True to the red, white and blue


Eli Valenzula secures an American flag to the fence of the crossover near the Dover Air Force Base main gate on Tuesday. (Delaware State News/Marc Clery)

DOVER — There’s just something about the red, white and blue colors of the American flag and what they combine to symbolize that has always brought out tremendous pride for Eli Valenzuela.

• Traditional guidelines call for displaying the flag in public only from sunrise to sunset. However, the flag may be displayed at all times if it’s illuminated during darkness.
• The flag should not be subject to weather damage, so it should not be displayed during rain, snow and wind storms unless it is an all-weather flag.
It should be displayed often, but especially on national and state holidays and special occasions.
• The flag should be displayed on or near the main building of public institutions, schools during school days and polling places on election days. It should be hoisted briskly and lowered ceremoniously.
• The flag should never be draped or drawn back in folds. Draped red, white and blue bunting should be used for decoration, with the blue at the top and red at the bottom.
• The flag may be flown at half-staff to honor a newly deceased federal or state government official by order of the president or the governor, respectively.
• On Memorial Day, the flag should be displayed at half-staff until noon.

That’s why since 9/11, Mr. Valenzuela has done whatever he can to bring honor to the flag, which he believes was one of the key ingredients that helped bring the nation together in the wake of those unforgettable tragedies.

It’s why today’s annual celebration of Flag Day remains so important to him.

“It’s a time to stop and look at the symbol of freedom, because that’s really what it is,” Mr. Valenzuela said.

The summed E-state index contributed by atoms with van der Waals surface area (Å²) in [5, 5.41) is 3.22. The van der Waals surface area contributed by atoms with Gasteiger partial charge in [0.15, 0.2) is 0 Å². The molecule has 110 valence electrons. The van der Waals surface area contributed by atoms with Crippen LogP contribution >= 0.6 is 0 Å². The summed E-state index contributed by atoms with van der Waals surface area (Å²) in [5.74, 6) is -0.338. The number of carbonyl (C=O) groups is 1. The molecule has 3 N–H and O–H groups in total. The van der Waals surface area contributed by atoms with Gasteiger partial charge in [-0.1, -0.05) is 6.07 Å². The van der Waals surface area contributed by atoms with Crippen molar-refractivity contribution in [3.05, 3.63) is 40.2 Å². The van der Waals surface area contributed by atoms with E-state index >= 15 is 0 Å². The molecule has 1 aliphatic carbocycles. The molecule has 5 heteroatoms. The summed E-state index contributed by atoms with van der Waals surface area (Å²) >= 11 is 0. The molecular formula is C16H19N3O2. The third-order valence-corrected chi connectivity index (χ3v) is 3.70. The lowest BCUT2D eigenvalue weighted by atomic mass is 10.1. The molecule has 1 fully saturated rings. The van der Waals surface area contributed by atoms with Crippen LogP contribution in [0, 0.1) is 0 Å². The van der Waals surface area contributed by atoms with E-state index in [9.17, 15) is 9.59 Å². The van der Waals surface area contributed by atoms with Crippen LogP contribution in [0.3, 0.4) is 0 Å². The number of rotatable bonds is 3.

He added that he isn’t out looking for accolades when he places an American flag somewhere, such as on both the northbound and southbound fences atop the Old Lebanon Road overpass that crosses Del. 1 and serves the main gate of Dover Air Force Base.

This is just something that has been deeply instilled in Mr. Valenzuela, he says. He wants people to realize what that flag represents — freedom.

“When 9/11 happened it hit me right in the heart,” said Mr. Valenzuela, president and CEO of First State Manufacturing Inc. in Milford. “I knew that I had to do something because the whole country came together after that.

“It’s funny how, after a while, everything just kind of fades away and then we’re killers and murderers and stuff like that. Well, hopefully, something like this kind of switches the tables around a little bit.”

He still vividly recalls Sept. 12, 2001, when he bought two American flags and had his FSM employees sew grommets around their edges before he went out and hung them on the overpass near the air base.

It was the start of what he calls “a lifetime tradition.”

It’s about family and country

People might not recognize the handy work of Mr. Valenzuela, who places American flags all around Kent and Sussex counties and even supplies the flag that flies on the pole as visitors enter Broadkill Beach.

He’s not out seeking credit. It’s just something he enjoys doing with his family and for the love of the country.

Eli Valenzula secures an American flag to the fence of the crossover near the DAFB main gate on Tuesday. (Delaware State News/Marc Clery)

This time, on a hot and humid Tuesday morning, Mr. Valenzuela had his 10-year-old granddaughter, Mia Littlejohn, lending a hand as he made sure the flags near the Air Base were tightly secured.

“It’s just patriotic and I think it’s important that most of the time I come and do this I bring my kids with me,” he said. “It’s important that they see patriotism, the love of our country and the love of our flag.

“My sons, Pedro and Simon, usually go out with me, especially when I have a big flag. I have a big one that you have to put it on the other side (of the overpass fence). You have to climb up a ladder and reach over the side and that’s not a very safe job, but it’s worth it.”